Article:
Company stock compensation plans are a great way for companies to reward and retain their employees. Restricted stock units (RSUs) are one of the more common forms of this type of compensation. RSUs are granted to an employee and generally vest over specific lengths of time. The longer the employee stays with the company, generally, the more RSUs the employee receives. Individuals who are fortunate enough to receive these benefits should develop a strategy to ensure that they do not become overly concentrated in a single stock position.
Diversification is a risk management strategy that mixes different asset classes and investments to limit a single asset’s risk. A general rule of thumb suggests that no more than 5 – 10% of your net worth should be invested in a single security. While there are exceptions, this rule will help guide your investment strategy.
The below information explores barriers and biases that exist in converting a concentrated position to a diversified portfolio.
Barriers to Diversification
Taxes: Selling large positions of stock can create a large tax liability. Ordinary income tax is due once the stock vests. After the initial tax, gains will be subject to capital gains rates.
SEC Restrictions: Limited to only sell/trade the positions during specific trading windows. Executives may be tied to additional restrictions.
Public Perception: Executives of publicly traded companies and owners of more than 10% of issued company stock are required to report their transactions. The public may view selling company stock negatively.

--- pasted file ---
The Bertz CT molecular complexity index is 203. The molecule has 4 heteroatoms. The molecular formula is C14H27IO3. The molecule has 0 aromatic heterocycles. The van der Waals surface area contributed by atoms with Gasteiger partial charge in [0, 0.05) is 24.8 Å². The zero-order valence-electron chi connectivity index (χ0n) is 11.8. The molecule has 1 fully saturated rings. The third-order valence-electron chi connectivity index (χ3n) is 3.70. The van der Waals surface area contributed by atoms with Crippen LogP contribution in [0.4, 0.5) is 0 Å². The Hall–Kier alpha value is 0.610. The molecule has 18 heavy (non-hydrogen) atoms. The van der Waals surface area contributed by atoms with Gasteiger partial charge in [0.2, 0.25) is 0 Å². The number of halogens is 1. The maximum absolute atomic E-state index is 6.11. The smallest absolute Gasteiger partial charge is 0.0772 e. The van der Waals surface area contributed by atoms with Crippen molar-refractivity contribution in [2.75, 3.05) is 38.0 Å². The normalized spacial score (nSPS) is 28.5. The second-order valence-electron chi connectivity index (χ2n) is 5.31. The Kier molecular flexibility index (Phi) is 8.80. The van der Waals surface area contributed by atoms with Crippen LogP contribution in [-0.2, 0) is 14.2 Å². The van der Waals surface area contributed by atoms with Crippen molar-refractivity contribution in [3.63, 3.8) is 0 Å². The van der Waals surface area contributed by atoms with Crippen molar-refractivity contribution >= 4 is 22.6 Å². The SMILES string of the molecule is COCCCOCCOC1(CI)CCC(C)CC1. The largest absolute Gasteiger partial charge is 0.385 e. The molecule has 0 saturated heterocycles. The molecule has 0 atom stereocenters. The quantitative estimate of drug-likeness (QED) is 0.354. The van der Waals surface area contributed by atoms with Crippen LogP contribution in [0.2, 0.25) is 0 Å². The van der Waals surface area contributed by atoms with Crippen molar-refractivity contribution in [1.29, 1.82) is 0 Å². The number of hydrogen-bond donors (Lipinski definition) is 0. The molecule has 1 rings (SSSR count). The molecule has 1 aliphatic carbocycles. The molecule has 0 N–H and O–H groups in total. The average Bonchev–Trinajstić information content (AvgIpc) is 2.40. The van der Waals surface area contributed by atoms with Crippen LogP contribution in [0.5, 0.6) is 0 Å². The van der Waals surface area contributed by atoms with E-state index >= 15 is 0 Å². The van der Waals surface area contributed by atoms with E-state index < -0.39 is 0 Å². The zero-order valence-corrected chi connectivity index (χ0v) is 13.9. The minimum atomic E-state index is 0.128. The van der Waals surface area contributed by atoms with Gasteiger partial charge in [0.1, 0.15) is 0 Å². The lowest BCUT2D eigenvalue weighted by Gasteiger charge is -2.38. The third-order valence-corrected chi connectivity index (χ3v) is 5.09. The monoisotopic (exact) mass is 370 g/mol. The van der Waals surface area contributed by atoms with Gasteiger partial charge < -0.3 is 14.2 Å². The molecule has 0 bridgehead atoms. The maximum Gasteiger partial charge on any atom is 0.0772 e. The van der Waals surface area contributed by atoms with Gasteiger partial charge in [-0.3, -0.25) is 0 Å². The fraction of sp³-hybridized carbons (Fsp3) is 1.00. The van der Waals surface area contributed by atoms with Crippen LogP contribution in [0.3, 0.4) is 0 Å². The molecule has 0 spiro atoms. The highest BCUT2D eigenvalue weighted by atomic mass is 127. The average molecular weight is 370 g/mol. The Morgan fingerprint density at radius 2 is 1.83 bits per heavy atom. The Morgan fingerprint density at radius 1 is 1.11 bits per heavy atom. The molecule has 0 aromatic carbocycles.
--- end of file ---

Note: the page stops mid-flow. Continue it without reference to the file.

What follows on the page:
Behavioral Biases: Company loyalty may make it difficult to sell the position. Employee may feel like they have control since they have specific knowledge of the company. This control creates a bias against diversification.
Fear of Missing out (FOMO): Fear of missing out on future stock appreciation is a large factor why individuals choose to delay the sale of company stock.
Below are a few strategies to manage risk in overly concentrated stock positions.
Risk Management Strategies
Sell Position: Liquidating the position and reinvest the proceeds into a diversified portfolio. Analyze which positions are most tax efficient and sell across tax years.
Sell at Vest Date: From a tax perspective this is the most efficient. Once the stock vests and ordinary income tax is paid, liquidate the position to diversify. This will often lead to a tax neutral event or minimal capital gains.
Staged Selling: Systematically selling stock over several years. This allows investors to maintain their stock position, retaining the potential upside which achieving the goal of diversification. Staged selling has the ability to spread the capital gains tax liability across multiple tax years, assuming rates stay the same.
Rule 10b5-1: A variation of staged selling. This allows company executives to make predetermined trades while complying with insider trading laws. The price, amount and sell dates must be determined in advance.
Hedging: Diversification is generally the preferred method, but hedging using stock options can be an effective risk management tool. There are a number of different strategies to mitigate the risk, work with a professional with prior history to develop this strategy.
It is important to develop a strategy and incorporate it into your personal financial plan. Before making any decisions, make sure that you consult your financial advisor or accountant, as there are tax ramifications. At Tompkins Financial Advisors, we work with our clients to develop a strategy that fits your financial plan and risk profile. Please reach out if you have any questions.